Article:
EPA Outreach for Permits to Install and Operate

Ohio EPA, Division of Air Pollution Announces Early Stakeholder Outreach on Ohio’s Permits-to-Install New Sources and Permit-to-Install and Operate Rules

The Agency is seeking stakeholder input on potential amendments to rules within OAC chapter 3745-31. This chapter provides requirements for installation and modification of all new and existing air contaminant sources, as well as operation of those sources, where their operation is not subject to Title V requirements in OAC Chapter 3745-77.

Written comments will be accepted through close of business Friday, Friday, July 27, 2018. Please submit input to:

Mr. Paul Braun

Ohio EPA Division of Air Pollution Control

PO Box 1049 Columbus, Ohio 43216-1049




Along with the mandated 5-year review of the regulations, the following changes are under consideration:

  • new permanent exemptions under paragraph (B)(1) for certain rubber manufacturing operations, namely extrusion, milling, and calendering. The exemption thresholds will have units of pounds per hour and restrict PTE to less than five tons each for particulate matter and VOC per year, and one ton per year for hazardous air pollutants.
  • new permanent exemption under paragraph (B)(1) for temporary fuel-burning equipment (i.e., boilers or engines) used to replace main fuel-burning equipment during periods of maintenance or repair provided the actual and potential emissions of the temporary sources do not exceed that of the main sources, and the temporary source does not remain at the location for more than ninety consecutive days. This discretionary exemption does not apply to sources subject to the portable source requirements under paragraph (B)(1)(p) of this rule.
  • new permanent exemption under paragraph (B)(1) for wet cooling towers, water treating systems for process cooling water or boiler feedwater, and water tanks, reservoirs, or other water containers designed to cool, store, or otherwise handle water (including rainwater) that have not been used in direct contact with gaseous or liquid process streams containing carbon compounds, sulfur compounds, halogens or halogen compounds, cyanide compounds, chromium-based corrosion inhibitors, inorganic acids, or acid gases, and are not forced or induced draft cooling tower systems subject to a NESHAP requirement, that have a combination of water flow rate, total dissolved solids concentration, and percent drift that yields an PM emission level less than 5.0 tons per year according to a specified equation based on the internal recirculating flow rate and type of drift control technology.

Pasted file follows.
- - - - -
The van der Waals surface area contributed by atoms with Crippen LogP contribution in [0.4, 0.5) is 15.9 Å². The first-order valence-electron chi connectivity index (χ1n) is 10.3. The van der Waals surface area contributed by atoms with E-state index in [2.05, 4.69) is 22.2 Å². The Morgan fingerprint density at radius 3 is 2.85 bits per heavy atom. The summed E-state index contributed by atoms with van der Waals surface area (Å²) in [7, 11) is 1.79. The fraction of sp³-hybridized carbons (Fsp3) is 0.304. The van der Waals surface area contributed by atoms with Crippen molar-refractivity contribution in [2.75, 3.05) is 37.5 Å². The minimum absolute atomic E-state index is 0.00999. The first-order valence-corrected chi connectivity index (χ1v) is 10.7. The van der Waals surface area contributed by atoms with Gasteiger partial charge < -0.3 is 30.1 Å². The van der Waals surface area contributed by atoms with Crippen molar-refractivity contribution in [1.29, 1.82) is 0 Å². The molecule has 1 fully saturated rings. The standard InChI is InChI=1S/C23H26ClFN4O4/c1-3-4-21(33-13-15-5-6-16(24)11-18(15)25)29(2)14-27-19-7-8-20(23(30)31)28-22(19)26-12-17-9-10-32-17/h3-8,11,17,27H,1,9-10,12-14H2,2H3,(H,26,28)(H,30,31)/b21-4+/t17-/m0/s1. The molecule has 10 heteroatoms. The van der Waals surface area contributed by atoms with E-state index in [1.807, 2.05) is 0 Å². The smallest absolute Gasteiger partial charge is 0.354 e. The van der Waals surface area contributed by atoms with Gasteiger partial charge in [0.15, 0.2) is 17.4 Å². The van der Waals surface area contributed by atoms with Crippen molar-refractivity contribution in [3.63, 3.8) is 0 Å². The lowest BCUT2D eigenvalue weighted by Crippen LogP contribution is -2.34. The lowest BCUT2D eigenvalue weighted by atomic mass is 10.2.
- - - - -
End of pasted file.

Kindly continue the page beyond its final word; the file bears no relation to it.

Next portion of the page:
• new permanent exemption under paragraph (B)(1) for breweries of beer and flavored malt beverages, including packaging and labeling lines, having a production no greater than 60,000 barrels per year.
  • revisions to existing permanent exemption under (B)(1)(ii), for maintenance electric arc welding operations, that will extend applicability to production operations as well as maintenance, impose a limit on pounds of electrode consumed per day, and create a new exemption for all brazing and soldering operations.

Ohio EPA would especially like to hear information regarding the following from stakeholders who may be impacted by the new program.

  • Would this regulatory program have a positive impact on your business? Please explain how.
  • Would this regulatory program have an adverse impact on your business? If so, please identify the nature of the adverse impact (for example, license fees, fines, employer time for compliance).

You can depend on Compliance Technologies to keep you updated via our website at www.compliancetechnologies.biz and your business in-compliance with the air permits you require.  Just contact us.

For more details, see the entire OEPA announcement at http://epa.ohio.gov/Portals/27/regs/3745-31/3745-31_5-yr_ESO.pdf or Ohio EPA’s website for electronic downloading of the rule at: http://epa.ohio.gov/dapc/regs/3745_31.aspx.


Published by Stephen Kovatch

Senior Client Manager  Stephen J. Kovatch focuses on assisting clients in establishing corporate regulatory compliance programs in the areas of air, water, and waste management. Mr. Kovatch also provides direction to industrial facility owners who are active in the transaction of contaminated property by defining objectives, coordinating soil and water sampling protocols, risk assessment, and remedial / cleanup activities. He frequently represents clients in property sales negotiations and regulatory agency and insurance proceedings.

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